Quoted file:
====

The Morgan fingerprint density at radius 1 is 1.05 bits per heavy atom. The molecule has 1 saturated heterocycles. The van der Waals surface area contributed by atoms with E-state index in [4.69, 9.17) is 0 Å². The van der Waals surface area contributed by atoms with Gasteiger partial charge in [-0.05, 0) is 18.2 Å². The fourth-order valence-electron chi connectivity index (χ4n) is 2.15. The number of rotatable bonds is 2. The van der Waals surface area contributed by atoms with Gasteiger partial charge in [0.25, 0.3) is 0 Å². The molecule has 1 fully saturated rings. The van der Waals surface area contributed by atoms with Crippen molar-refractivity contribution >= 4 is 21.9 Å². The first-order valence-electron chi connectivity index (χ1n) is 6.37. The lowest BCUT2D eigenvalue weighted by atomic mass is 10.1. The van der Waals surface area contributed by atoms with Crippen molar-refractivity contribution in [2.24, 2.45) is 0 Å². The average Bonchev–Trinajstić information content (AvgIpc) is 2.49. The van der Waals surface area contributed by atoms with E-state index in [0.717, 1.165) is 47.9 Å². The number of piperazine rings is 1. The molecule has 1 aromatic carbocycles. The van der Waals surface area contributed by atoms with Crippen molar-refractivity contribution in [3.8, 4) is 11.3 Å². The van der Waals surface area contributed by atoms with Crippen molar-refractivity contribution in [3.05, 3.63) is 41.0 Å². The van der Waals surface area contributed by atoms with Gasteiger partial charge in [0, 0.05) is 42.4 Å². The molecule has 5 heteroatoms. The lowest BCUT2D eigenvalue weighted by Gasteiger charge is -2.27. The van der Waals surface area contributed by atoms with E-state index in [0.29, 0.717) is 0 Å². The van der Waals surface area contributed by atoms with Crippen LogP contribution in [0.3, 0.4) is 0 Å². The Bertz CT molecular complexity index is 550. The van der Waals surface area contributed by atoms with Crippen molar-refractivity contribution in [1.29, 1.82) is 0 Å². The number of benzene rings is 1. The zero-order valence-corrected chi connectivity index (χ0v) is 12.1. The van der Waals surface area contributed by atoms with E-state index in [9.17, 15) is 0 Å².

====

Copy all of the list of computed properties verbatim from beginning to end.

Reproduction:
The Morgan fingerprint density at radius 1 is 1.05 bits per heavy atom. The molecule has 1 saturated heterocycles. The van der Waals surface area contributed by atoms with E-state index in [4.69, 9.17) is 0 Å². The van der Waals surface area contributed by atoms with Gasteiger partial charge in [-0.05, 0) is 18.2 Å². The fourth-order valence-electron chi connectivity index (χ4n) is 2.15. The number of rotatable bonds is 2. The van der Waals surface area contributed by atoms with Gasteiger partial charge in [0.25, 0.3) is 0 Å². The molecule has 1 fully saturated rings. The van der Waals surface area contributed by atoms with Crippen molar-refractivity contribution >= 4 is 21.9 Å². The first-order valence-electron chi connectivity index (χ1n) is 6.37. The lowest BCUT2D eigenvalue weighted by atomic mass is 10.1. The van der Waals surface area contributed by atoms with Crippen molar-refractivity contribution in [2.24, 2.45) is 0 Å². The average Bonchev–Trinajstić information content (AvgIpc) is 2.49. The van der Waals surface area contributed by atoms with E-state index in [0.717, 1.165) is 47.9 Å². The number of piperazine rings is 1. The molecule has 1 aromatic carbocycles. The van der Waals surface area contributed by atoms with Crippen molar-refractivity contribution in [3.8, 4) is 11.3 Å². The van der Waals surface area contributed by atoms with Crippen molar-refractivity contribution in [3.05, 3.63) is 41.0 Å². The van der Waals surface area contributed by atoms with Gasteiger partial charge in [0, 0.05) is 42.4 Å². The molecule has 5 heteroatoms. The lowest BCUT2D eigenvalue weighted by Gasteiger charge is -2.27. The van der Waals surface area contributed by atoms with E-state index in [0.29, 0.717) is 0 Å². The van der Waals surface area contributed by atoms with Crippen LogP contribution in [0.3, 0.4) is 0 Å². The Bertz CT molecular complexity index is 550. The van der Waals surface area contributed by atoms with Crippen molar-refractivity contribution in [1.29, 1.82) is 0 Å². The number of benzene rings is 1. The zero-order valence-corrected chi connectivity index (χ0v) is 12.1. The van der Waals surface area contributed by atoms with E-state index in [9.17, 15) is 0 Å².